I have been following Shawn’s comic and wiki since about August, and rabidly check every Tuesday and Thursday for the update on the comic!
I love the “fresh” feeling of his comic and steampunk setting. I think that his art style really enhances the steampunk atmosphere and really sets a wonderful mood!
So I’ll end the gushing on all of this and turn it over to Shawn, to who, again, I give a hearty thanks for this awesome opportunity!
Mike asked me if I’d take the time to ramble about Clockworks a bit and I said I’d love to.
For the uninitiated, Clockworks is a steampunk/fantasy webcomic, that updates every Tuesday and Thursday. It’s also a roleplaying game setting, created by yours truly. Eventually there will be a fancy Savage Worlds sourcebook you can buy detailing the world and setting the stage for your adventures there, but for now it’s just my home game every other Sunday and a wiki.
Clockworks grew fairly naturally in to the all encompassing beast it’s become. Late last year I was kicking around ideas for my next campaign, and one of the suggestions I offered up was a sequel of sorts to New Dawn. New Dawn was a Savage worlds campaign set in a steampunk world full of strange monsters, ancient legends, reawakening old gods, emerging magic, and all kinds of high adventure. My players went for it, and the game ended up being set 50 years after our old campaign. At this point, I really had no plans of making a webcomic or published setting or doing anything beyond drawing cool maps and coming up with a great villain. During character creation, I was so entertained by the PCs my players had made that I wrote the following post:
“He’s an inexperienced immigrant monster hunter, she’s a detective searching for her missing parents! They’re friends with a troll with a heart of gold and a thief with a mysterious past! They fight crime!”
Someone commented that they’d watch that TV show, and one of my players half jokingly replied “Or maybe a webcomic? ;)” This stuck in my head and would not let go.
Clockworks: the Game began in March, and Clockworks: the Comic premiered in June. At this point, the pace of the comic is so much slower than the pace of the game that I suspect I’ll be doing Clockworks for another 5 years or so, at least. It’s a good thing I love this setting and these characters.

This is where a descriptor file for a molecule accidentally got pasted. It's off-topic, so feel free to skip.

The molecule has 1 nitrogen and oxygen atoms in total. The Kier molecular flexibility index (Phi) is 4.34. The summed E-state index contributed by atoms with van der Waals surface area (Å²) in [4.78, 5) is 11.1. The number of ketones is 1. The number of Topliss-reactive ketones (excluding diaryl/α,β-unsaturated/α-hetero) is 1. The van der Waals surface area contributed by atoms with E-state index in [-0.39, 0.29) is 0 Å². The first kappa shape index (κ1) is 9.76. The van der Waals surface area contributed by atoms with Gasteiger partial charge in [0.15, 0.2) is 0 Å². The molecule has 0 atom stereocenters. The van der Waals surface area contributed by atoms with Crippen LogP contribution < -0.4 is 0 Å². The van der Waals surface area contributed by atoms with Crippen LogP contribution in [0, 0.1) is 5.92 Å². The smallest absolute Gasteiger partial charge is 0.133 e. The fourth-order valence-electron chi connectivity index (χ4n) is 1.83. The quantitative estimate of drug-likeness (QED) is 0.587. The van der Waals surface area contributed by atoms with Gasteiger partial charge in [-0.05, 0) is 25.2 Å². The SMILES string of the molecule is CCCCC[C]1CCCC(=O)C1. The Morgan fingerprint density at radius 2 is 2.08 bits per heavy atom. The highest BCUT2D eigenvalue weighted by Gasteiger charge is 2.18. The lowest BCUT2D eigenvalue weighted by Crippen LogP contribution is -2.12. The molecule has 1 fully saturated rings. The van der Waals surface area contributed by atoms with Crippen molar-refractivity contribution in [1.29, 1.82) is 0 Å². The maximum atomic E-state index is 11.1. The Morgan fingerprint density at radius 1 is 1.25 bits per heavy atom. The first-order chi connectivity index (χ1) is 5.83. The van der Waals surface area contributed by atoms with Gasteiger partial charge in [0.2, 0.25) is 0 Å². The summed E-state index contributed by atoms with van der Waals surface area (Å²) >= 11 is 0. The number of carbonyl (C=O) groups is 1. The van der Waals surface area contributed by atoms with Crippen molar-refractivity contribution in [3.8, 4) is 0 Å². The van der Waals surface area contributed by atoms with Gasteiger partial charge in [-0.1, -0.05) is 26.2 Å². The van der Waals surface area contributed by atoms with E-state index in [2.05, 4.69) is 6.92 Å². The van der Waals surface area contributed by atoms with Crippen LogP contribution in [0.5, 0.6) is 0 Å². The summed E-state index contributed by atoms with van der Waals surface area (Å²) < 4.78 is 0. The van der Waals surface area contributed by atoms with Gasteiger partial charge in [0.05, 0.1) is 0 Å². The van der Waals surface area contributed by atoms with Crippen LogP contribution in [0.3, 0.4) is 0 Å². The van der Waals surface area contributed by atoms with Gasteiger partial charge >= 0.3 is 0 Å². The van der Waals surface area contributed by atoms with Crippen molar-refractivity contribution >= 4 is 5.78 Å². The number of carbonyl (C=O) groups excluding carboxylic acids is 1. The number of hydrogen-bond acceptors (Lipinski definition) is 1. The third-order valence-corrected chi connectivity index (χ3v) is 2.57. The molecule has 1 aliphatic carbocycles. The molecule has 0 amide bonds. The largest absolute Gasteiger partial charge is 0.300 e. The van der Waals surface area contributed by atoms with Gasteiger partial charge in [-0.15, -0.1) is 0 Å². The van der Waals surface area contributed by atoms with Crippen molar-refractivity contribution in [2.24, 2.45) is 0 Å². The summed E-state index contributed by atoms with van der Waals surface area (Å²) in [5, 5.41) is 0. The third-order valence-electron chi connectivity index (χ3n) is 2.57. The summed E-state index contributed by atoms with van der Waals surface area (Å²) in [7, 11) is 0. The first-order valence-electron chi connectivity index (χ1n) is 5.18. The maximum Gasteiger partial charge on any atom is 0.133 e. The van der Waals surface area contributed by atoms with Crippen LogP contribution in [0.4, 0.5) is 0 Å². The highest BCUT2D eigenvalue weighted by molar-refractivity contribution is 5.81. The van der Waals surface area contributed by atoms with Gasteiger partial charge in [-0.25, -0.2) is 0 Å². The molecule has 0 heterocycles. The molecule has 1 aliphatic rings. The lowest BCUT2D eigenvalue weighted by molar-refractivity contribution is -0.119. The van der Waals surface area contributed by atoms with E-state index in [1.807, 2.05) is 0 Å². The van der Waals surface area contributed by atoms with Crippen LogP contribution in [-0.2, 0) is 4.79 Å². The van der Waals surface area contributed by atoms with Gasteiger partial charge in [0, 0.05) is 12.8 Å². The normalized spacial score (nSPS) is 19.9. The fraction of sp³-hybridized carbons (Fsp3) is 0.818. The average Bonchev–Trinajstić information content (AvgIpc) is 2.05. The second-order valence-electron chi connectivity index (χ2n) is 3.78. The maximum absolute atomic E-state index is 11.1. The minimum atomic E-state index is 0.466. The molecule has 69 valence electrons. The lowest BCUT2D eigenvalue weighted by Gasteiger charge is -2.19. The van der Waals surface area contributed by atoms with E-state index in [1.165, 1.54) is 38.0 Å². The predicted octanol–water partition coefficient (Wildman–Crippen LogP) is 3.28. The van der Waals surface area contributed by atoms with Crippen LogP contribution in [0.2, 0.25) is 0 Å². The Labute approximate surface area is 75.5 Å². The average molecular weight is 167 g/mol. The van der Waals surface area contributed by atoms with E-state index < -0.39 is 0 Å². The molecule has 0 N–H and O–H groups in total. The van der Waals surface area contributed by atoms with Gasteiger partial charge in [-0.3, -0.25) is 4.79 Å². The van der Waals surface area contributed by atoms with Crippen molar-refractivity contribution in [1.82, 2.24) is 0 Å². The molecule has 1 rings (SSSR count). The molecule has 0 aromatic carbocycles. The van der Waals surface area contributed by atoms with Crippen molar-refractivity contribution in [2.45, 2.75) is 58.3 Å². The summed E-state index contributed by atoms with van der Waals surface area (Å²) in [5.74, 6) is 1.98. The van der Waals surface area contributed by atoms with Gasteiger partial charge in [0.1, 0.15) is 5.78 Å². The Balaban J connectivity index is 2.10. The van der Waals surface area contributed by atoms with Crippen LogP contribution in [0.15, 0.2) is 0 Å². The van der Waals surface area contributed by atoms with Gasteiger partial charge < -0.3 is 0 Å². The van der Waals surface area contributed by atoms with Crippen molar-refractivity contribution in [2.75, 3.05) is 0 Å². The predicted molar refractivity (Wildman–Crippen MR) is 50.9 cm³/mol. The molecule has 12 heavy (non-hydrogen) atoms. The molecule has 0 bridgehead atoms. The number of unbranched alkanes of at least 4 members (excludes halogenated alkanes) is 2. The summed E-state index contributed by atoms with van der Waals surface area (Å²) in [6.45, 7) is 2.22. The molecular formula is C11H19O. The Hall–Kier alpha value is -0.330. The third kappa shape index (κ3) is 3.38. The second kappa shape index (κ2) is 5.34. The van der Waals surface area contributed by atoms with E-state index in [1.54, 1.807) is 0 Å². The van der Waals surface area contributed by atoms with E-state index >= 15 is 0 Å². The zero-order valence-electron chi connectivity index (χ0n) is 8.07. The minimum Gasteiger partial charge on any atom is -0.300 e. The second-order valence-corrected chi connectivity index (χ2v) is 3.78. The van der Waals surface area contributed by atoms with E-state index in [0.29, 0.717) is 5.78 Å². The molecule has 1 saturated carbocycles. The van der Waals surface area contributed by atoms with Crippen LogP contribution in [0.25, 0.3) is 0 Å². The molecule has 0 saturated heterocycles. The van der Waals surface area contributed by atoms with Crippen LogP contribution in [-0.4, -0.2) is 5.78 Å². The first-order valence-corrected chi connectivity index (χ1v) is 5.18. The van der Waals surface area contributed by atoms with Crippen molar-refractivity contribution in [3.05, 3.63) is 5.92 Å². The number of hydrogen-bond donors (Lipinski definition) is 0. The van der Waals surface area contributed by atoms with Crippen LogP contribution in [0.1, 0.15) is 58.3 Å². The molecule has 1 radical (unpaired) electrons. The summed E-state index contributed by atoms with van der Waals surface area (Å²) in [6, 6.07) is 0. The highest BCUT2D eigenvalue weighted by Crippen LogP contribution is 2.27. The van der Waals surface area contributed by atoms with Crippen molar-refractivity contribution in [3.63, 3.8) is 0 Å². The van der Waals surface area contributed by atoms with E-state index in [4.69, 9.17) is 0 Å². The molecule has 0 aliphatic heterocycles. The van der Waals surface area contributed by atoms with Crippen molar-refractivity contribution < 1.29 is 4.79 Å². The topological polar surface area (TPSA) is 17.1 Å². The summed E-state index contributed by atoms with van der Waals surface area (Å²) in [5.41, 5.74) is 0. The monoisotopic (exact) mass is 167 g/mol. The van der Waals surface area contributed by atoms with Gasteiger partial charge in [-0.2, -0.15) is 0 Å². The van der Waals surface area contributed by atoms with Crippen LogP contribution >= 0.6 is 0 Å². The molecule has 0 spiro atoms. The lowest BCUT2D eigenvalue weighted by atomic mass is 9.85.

As for the comic, I’d like it to be the greatest anything ever, eventually. I probably won’t get there, but it’s good to have a goal. In terms of complexity of character, action, humor, and drama, my benchmarks are Buffy: the Vampire Slayer and Avatar: the Last Airbender. I’m not there now, but again, it’s good to have a goal.
Some of the influences on the comic are obvious, some are less so. I grew up on Marvel comics in the 80’s, and then Vertigo comics in the 90’s. But honestly the main influence on my drawing style is Calvin & Hobbes. Bill Watterson is a genius, and although Clockworks is miles apart from Calvin & Hobbes in look and tone, to me the influence is obvious. Other influences include turn of the century propaganda art, German silent films, Yoshitaka Amano, and more.
The setting of Clockworks is a bit more modern than most steampunk stories, a bit more 1920s and a bit less Victorian. (I suppose you could label it Dieselpunk, but the technology is still very much ether, steam, and clockwork even if the society has advanced some.) There’s a bit of a generation gap going on in the setting: where the older characters have more of the classic steampunk feel, and the younger characters (like our heroes) have more of a “punk” feel. This is partly because New Dawn was a bit more of a traditional steampunk setting, and I wanted to show how the world had changed. It’s also partly because I wanted the fun of propaganda posters and heroes in trenchcoats.
So, where’s all this going? Clockworks: the Game will wrap up early next year, but Clockworks: the Comic will continue for a long time after. Clockworks: the Savage Setting should be out in two years. I’m shooting for GenCon 2011. The basic idea is that the comic fans will enjoy the game and gamers will enjoy the comic. (Really, this entire thing is just an elaborate trick to make other people care about my homebrew setting. So far: victory!)
One important part about the comic and game is that the world of Clockworks is a big place, and while our heroes may be the most important people in their adventure, there are thousands of other dangers and plots out there for your group to deal with. I absolutely want to make a setting that’s big enough that the characters from the comic don’t overshadow your own adventures. I think that will become clear as the comic unfolds, and we see places like Irone and the Vori Islands and Upper Clorencia.
I think that’s enough rambling for now. See you every Tuesday and Thursday!